If the Catholic Church is to be the least bit credible, it can't operate relative to the times or in a way that reacts to changing societal norms. It should stay exactly how it is — even if it may appear to some to be sexist, homophobic, closed-minded and/or antiquated.
Since, Catholics would argue, God's primacy, God's teachings and God's expectations of man aren't subject to change, the cardinals should not elect a man whose vision of the church is subject to change.
The cardinals should, however, strongly consider electing the first non-European pope in 1,272 years — especially since most of the Church's recent growth has taken place in Mexico, South America, Western Africa and the Philippines.
Also, unlike the last time the conclave met, they should refrain from electing a cardinal with any history of covering up sexual abuse of children by Catholic priests.
Daily News, Bowling Green, Ky., on border security:
The apprehension of a Nepalese man who tried to cross our southern border illegally last November near McAllen, Texas, makes the very unsettling point that border security could be a life and death matter for our citizens.
The man in question was found to be infected with a particularly deadly strain of tuberculosis known as XDR, which can be almost untreatable. ...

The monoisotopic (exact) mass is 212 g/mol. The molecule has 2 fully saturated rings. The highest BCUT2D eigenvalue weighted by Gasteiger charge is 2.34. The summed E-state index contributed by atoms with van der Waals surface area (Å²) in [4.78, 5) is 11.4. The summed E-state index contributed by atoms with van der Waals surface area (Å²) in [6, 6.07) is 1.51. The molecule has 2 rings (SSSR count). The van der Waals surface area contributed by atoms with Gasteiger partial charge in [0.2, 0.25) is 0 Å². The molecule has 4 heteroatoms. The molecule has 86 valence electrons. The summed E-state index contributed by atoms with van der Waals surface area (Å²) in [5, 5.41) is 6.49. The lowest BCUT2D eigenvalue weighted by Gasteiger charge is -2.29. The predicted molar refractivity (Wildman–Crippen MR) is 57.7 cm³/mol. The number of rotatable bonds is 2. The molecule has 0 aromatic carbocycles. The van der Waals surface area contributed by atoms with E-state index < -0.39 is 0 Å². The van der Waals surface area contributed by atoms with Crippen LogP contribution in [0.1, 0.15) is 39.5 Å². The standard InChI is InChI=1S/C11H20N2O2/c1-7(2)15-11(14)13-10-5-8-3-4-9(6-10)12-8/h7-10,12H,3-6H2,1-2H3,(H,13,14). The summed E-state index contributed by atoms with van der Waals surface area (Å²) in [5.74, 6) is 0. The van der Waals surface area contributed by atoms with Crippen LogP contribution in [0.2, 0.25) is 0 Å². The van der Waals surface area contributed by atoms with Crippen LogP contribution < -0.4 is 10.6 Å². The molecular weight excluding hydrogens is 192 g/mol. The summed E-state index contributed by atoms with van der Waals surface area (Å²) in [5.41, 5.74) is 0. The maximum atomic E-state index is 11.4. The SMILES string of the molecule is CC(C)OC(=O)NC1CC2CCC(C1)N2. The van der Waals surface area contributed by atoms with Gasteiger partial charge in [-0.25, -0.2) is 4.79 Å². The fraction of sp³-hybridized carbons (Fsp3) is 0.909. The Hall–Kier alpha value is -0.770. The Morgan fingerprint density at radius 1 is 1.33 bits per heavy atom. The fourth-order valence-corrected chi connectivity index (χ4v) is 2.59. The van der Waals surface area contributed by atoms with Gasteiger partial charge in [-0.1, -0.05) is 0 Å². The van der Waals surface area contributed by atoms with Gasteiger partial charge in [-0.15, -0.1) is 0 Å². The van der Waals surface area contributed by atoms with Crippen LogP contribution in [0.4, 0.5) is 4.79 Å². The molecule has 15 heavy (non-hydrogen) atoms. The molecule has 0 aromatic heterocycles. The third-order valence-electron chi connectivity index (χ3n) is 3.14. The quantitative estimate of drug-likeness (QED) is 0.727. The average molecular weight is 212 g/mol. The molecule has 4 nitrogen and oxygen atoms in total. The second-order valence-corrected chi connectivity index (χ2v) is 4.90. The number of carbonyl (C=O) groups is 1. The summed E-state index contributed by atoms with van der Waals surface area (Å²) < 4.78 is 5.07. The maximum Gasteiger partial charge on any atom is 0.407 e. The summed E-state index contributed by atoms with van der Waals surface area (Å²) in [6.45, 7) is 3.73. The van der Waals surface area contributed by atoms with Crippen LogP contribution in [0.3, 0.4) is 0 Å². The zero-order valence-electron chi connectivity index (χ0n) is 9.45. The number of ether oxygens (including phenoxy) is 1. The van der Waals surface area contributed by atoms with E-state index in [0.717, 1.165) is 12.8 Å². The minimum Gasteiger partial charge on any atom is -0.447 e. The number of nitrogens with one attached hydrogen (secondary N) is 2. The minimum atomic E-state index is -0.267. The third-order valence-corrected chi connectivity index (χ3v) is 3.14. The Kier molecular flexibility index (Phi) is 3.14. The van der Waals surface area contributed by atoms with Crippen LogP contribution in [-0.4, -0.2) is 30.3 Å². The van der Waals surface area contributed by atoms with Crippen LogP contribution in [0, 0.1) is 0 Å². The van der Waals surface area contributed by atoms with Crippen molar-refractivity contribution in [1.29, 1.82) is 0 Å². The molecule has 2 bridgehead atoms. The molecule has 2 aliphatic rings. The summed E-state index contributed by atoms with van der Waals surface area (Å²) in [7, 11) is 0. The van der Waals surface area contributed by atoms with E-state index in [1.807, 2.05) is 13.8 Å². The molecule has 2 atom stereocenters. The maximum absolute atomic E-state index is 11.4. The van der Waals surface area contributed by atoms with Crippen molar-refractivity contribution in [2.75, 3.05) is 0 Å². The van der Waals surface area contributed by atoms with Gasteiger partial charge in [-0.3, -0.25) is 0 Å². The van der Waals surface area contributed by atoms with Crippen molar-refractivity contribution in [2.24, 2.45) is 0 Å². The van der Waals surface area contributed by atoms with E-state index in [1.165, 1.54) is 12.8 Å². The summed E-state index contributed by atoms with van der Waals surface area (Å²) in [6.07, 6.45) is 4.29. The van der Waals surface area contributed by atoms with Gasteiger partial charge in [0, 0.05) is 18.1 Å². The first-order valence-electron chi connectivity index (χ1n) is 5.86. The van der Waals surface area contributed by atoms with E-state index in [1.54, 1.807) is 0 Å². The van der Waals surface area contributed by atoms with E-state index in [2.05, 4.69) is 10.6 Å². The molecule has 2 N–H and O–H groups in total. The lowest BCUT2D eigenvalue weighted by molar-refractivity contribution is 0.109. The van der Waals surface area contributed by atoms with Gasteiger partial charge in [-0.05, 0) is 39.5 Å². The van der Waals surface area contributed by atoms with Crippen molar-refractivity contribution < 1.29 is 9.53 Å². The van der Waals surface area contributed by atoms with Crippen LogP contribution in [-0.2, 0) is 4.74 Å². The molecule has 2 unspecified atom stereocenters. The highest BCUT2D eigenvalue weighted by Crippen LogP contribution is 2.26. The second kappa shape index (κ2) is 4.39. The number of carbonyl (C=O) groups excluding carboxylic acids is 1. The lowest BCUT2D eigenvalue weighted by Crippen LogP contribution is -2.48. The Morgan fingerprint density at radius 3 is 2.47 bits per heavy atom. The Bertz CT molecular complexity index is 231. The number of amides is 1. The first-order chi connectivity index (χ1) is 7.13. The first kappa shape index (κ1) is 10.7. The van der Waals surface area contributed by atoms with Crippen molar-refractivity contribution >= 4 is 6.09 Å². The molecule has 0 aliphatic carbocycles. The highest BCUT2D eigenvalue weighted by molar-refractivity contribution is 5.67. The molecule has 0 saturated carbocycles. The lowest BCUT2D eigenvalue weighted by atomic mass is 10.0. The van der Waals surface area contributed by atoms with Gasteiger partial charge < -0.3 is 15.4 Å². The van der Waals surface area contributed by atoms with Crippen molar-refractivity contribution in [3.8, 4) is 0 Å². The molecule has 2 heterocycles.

This strain had only been seen once before in this country prior to last November.
It is gratifying that the Nepalese man was apprehended and placed in quarantine, but the great unknown is how many more similarly infected individuals may have slipped across the border undetected.
Border security is certainly better now than it was a few years ago, but the real question should be is it good enough.
The fact our border is still more porous than it should be is certainly not lost on the likes of al-Qaida. Are terrorist sleeper cells here already that used this entry point?
For the health and safety of our citizens, border security must be an integral part of needed immigration reform.
There is another reason found in the U.S. Constitution that in our judgment has received far too little attention.
Article 4, section 4 states that "The United States shall guarantee to every state in this Union a Republican Form of Government and shall protect each of them against invasion."
It is not much of a stretch to suggest that when millions of illegal immigrants enter our country contrary to our laws, it rises to the level of an invasion.
Houston Chronicle on restricting executive authority for drone strikes: